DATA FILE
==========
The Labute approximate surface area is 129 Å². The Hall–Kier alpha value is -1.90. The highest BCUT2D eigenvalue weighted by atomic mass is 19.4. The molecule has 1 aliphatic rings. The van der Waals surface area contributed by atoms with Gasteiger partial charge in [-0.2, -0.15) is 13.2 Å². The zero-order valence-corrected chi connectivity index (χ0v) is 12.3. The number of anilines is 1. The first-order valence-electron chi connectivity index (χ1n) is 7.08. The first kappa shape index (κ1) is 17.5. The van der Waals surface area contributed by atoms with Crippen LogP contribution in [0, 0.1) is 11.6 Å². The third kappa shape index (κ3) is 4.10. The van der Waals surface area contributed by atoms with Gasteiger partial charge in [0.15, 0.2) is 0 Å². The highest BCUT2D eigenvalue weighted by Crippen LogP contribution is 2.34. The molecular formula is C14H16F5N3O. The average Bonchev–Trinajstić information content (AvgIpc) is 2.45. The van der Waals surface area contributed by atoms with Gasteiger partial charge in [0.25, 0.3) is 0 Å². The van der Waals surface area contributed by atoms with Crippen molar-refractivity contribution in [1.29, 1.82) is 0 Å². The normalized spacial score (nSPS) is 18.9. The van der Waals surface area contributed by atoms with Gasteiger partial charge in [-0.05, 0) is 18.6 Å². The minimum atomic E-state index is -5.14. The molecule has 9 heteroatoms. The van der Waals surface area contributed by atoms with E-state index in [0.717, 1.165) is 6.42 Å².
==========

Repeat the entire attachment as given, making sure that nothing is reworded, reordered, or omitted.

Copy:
The Labute approximate surface area is 129 Å². The Hall–Kier alpha value is -1.90. The highest BCUT2D eigenvalue weighted by atomic mass is 19.4. The molecule has 1 aliphatic rings. The van der Waals surface area contributed by atoms with Gasteiger partial charge in [-0.2, -0.15) is 13.2 Å². The zero-order valence-corrected chi connectivity index (χ0v) is 12.3. The number of anilines is 1. The first-order valence-electron chi connectivity index (χ1n) is 7.08. The first kappa shape index (κ1) is 17.5. The van der Waals surface area contributed by atoms with Crippen LogP contribution in [0, 0.1) is 11.6 Å². The third kappa shape index (κ3) is 4.10. The van der Waals surface area contributed by atoms with Gasteiger partial charge in [0.15, 0.2) is 0 Å². The highest BCUT2D eigenvalue weighted by Crippen LogP contribution is 2.34. The molecular formula is C14H16F5N3O. The average Bonchev–Trinajstić information content (AvgIpc) is 2.45. The van der Waals surface area contributed by atoms with Gasteiger partial charge in [0.25, 0.3) is 0 Å². The van der Waals surface area contributed by atoms with Crippen molar-refractivity contribution in [1.29, 1.82) is 0 Å². The normalized spacial score (nSPS) is 18.9. The van der Waals surface area contributed by atoms with Gasteiger partial charge in [-0.05, 0) is 18.6 Å². The minimum atomic E-state index is -5.14. The molecule has 9 heteroatoms. The van der Waals surface area contributed by atoms with E-state index in [0.717, 1.165) is 6.42 Å².